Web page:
The Killing of William E. Lewis
“whenever everything else fails, I have a system which
- Tom Horn
man could have been better than Tom Horn to investigate
the cattle thievery that was occurring northwest of Cheyenne
along Horse Creek.
The years before and after the Langhoff episode reflected continuing
problems with rustling for the cattleman. The Langhoff case of
cattle theft, which resulted in only Louis Bath being jailed,
was simply another in which the middle class and associated riffraff
once again prevailed.
For years the courts had been lenient with cattle thieves. The
Wyoming Stock Growers Association (WSGA) and large independent
cattle ranchers had hired as brand inspectors and stock detectives
reputable men like N. K. Boswell and W. C. Lykins – and
others carrying dubious reputations -- in an effort to gather
evidence and arrest the thieves. However, their efforts were
frustrated by juries that were often made up of the lower and
middle classes -- including rustlers -- and by lenient judges.
The judges, being elected, understandable played to their own
Thomas Sturgis, secretary of the Association had said in 1886,
| Whenever a special case [of cattle stealing]
comes to our notice, we always push it if the evidence
is sufficient to get even a hearing before the proper
authorities... [but] it is very difficult to get an indictment
from a grand jury [even] with pretty definite evidence
as to the guilt of the party charged with stealing cattle.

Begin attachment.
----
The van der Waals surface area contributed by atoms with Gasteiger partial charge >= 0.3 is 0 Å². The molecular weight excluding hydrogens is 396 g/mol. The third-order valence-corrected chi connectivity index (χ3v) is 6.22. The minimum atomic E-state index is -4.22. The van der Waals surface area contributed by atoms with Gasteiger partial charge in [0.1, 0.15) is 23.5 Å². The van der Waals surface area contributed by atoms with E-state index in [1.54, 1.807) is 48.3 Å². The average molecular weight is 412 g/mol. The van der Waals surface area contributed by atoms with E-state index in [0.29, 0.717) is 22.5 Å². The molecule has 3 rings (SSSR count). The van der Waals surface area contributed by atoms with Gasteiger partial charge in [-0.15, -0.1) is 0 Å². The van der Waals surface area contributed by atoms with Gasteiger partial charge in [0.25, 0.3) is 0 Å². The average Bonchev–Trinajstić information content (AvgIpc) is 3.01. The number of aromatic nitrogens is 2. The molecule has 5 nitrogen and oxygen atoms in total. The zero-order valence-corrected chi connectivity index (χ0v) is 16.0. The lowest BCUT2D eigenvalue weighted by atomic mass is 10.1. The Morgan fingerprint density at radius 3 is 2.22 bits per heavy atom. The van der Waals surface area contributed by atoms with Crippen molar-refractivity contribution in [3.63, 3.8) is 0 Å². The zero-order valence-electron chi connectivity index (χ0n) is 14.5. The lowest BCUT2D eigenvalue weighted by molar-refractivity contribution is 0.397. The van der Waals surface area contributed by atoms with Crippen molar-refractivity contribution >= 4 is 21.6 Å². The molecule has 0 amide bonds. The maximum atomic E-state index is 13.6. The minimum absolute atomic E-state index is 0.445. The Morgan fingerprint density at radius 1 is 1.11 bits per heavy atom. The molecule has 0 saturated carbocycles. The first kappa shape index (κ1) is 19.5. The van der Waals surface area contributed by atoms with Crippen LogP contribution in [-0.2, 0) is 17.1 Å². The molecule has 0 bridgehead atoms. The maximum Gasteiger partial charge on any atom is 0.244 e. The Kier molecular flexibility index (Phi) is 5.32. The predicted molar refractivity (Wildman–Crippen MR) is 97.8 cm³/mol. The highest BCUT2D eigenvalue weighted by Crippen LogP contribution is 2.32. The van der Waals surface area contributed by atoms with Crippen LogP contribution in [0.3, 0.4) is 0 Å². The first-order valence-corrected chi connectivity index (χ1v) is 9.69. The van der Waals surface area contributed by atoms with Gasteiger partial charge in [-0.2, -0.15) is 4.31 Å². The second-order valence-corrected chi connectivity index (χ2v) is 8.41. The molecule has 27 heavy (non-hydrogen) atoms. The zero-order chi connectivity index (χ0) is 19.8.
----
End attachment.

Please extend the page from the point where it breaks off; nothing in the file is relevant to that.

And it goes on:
Unfortunately, it is almost completely useless to bring
matters to the court even after an indictment has been
obtained and the evidence pretty well gathered. There
seems to be a morbid sympathy with cattle thieves both
on the bench and in the jury room....
As matters turned out, even hiring independent, private detectives to procure
evidence of rustling to present in court was wasted effort. WSGA Secretary Thomas
Adams, describing the frustrations and sorry financial situation in which the
large outfits found themselves said:
| It would be impossible for the Association...
to undertake to bring the parties referred to, to justice. In the first
place, we have no money at our disposal. In the second place, if we had
the means to enter into any investigation of the matter, we would be
obliged to act through private detectives. We already have tried this
system, and have been thrown out of court and laughed at for our pains.
Circumstances have forced cattlemen to look to themselves for protection
outside of any association....[Emphasis added]
“Looking to themselves” meant taking whatever measures became necessary.
William Lewis invited those measures upon himself….
The site of William Lewis’ murder
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